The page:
Glioblastoma Multiforme (GBM) is the most aggressive known cancer of the central nervous system in both children and adults, with a median patient survival of only 12 months post-diagnosis. Jovanna Tracz, a rising second-year medical student pursuing neurosurgery, is trying to change that.
Ms. Tracz is one of nine medical students selected to receive the American Brain Tumor Association Jack & Fay Netchin Medical Student Summer Research Fellowship, a grant with a competitive and rigorous review process, to conduct research under the mentorship of neuroscientist and epilepsy researcher Alberto Musto, MD, PhD, Associate Professor of Pathology and Anatomy.
“One component of the first-year medical student anatomy course is a neuroanatomy lab, where students have access to neuroscience researchers as we navigate the brain," says Ms. Tracz. She and Dr. Musto discussed the "chaotic connections" within the brain that are a hallmark of epilepsy and GBM. Out of those discussion emerged the research project, "Neuro-inflammatory Targets in Glioblastoma Multiforme Synapses."
“The neuron-glioma synapses not only induce neuro-hyper-excitability in adjacent brain areas (causing symptoms such as epileptic seizures), but also allow glioma tumor cells to further integrate into functional areas of the brain and proliferate," Ms. Tracz says. Her study will examine how those first few cancer cells start "reaching out" to surrounding neurons.
Ms. Tracz sees medical student research not only as a way to generate new ideas but also as a process of self-development.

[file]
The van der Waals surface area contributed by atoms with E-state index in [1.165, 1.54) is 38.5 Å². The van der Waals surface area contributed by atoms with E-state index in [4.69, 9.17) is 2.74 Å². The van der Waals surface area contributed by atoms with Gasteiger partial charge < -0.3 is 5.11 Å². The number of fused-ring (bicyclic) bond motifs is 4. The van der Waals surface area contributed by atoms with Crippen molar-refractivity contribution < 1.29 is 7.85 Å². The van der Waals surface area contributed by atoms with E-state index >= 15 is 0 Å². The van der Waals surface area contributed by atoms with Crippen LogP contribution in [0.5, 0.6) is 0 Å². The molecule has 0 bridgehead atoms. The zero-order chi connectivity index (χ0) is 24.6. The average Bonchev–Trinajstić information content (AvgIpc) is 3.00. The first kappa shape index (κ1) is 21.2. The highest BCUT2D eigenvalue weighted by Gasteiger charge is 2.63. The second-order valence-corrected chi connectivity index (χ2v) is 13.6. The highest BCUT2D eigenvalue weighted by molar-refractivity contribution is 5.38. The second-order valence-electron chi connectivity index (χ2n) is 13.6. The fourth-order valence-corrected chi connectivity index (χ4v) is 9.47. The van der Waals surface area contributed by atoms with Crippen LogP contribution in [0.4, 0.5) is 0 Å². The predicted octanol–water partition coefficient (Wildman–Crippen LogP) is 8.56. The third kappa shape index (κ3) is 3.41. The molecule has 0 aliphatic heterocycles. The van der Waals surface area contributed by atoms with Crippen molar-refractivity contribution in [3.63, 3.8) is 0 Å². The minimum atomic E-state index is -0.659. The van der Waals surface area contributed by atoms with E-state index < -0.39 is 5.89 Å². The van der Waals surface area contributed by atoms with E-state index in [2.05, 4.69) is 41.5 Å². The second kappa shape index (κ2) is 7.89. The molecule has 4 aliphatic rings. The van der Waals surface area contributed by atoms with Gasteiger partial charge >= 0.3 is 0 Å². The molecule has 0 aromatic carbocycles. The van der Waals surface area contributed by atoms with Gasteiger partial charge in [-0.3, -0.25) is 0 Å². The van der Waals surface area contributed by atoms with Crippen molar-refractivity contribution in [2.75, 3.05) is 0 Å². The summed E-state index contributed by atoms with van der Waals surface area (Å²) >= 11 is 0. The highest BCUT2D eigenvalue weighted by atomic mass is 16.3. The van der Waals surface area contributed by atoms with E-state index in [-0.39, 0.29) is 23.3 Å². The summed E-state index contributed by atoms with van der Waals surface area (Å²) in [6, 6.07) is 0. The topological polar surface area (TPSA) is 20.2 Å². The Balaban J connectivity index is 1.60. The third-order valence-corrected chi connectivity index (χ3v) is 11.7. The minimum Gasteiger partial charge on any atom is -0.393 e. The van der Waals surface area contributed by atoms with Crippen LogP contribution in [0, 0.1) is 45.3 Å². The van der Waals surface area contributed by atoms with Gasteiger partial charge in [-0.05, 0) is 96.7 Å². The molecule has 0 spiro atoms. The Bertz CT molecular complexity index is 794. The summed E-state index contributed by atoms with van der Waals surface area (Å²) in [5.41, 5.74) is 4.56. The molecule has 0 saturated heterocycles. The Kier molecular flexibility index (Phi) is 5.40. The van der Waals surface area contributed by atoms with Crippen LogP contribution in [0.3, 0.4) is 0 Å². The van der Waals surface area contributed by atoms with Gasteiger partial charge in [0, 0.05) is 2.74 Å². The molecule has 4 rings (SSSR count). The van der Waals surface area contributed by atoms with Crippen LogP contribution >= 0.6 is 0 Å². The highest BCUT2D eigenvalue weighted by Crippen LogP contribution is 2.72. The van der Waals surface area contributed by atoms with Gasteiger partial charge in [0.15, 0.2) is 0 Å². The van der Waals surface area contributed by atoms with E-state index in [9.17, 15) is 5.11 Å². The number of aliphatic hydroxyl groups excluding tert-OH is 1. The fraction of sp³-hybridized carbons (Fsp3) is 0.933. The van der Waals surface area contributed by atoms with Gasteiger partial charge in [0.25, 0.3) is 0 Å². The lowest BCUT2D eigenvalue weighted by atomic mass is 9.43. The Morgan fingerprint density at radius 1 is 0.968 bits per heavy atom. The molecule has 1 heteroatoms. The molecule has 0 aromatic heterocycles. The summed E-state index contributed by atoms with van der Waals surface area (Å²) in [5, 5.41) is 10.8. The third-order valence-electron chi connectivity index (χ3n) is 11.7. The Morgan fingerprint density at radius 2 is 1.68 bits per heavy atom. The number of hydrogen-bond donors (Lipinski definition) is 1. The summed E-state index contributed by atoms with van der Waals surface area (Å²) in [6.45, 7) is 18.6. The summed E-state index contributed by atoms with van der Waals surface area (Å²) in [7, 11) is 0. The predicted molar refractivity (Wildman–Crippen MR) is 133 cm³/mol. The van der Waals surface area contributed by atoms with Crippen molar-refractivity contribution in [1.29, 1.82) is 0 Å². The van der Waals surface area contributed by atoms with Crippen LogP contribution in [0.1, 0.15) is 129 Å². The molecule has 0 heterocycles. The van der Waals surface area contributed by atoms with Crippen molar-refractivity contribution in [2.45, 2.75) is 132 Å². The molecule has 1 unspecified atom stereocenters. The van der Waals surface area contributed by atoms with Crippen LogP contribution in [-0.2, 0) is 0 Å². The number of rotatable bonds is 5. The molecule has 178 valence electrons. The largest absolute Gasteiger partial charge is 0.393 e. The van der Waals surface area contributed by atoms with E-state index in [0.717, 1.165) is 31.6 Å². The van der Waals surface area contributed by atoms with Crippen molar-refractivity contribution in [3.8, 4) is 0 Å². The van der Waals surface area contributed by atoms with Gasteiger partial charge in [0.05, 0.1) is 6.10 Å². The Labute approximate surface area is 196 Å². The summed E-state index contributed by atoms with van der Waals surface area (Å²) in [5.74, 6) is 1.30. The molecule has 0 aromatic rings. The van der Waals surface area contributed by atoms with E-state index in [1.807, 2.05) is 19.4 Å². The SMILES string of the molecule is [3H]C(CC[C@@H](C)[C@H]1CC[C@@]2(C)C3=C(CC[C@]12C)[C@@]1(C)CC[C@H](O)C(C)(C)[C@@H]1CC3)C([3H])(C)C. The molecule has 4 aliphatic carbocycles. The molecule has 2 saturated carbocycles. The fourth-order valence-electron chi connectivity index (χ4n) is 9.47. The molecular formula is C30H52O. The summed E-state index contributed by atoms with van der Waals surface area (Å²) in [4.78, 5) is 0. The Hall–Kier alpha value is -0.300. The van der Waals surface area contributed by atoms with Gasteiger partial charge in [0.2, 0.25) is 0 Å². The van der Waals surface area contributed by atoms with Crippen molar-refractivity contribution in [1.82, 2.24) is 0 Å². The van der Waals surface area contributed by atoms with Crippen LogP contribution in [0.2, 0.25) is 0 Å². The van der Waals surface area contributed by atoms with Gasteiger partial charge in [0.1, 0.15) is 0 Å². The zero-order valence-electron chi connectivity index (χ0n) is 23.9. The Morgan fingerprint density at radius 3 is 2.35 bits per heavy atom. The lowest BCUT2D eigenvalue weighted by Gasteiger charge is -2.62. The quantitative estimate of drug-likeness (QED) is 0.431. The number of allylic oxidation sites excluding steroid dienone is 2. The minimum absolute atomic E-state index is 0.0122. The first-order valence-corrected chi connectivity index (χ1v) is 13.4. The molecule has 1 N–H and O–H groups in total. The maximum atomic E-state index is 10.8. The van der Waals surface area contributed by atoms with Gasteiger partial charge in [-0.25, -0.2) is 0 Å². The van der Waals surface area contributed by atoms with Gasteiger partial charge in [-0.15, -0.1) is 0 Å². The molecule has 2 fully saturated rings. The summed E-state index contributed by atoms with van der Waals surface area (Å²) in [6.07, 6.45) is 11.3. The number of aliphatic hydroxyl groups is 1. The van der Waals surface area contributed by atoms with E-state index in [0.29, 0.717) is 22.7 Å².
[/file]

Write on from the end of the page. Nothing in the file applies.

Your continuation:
“Conducting research changes the way you think: you look at course material through a new lens; you keep up with current literature and develop your own ideas, which also helps to ensure that your future patients will receive the best treatment option available for their unique situation,” she says.
As a non-traditional medical student with a prior career in hotel finance before transitioning to medicine, Ms. Tracz hopes to bridge her business experience and medicine while conducting neurosurgical research and eventually becoming an academic neurosurgeon.
“We need physician-scientists that can think critically to identify patient needs and bring them from the bench to the bedside," she says. "Working on this project with Dr. Musto - learning from every research technique and every experiment, both the successful ones and any that may fail - has allowed me to continue developing into this physician-scientist.”
The research will continue into the academic year.
“I am hopeful that these findings will help to identify molecular markers that can be both visualized during neurosurgery and targeted with medical treatment,” she says.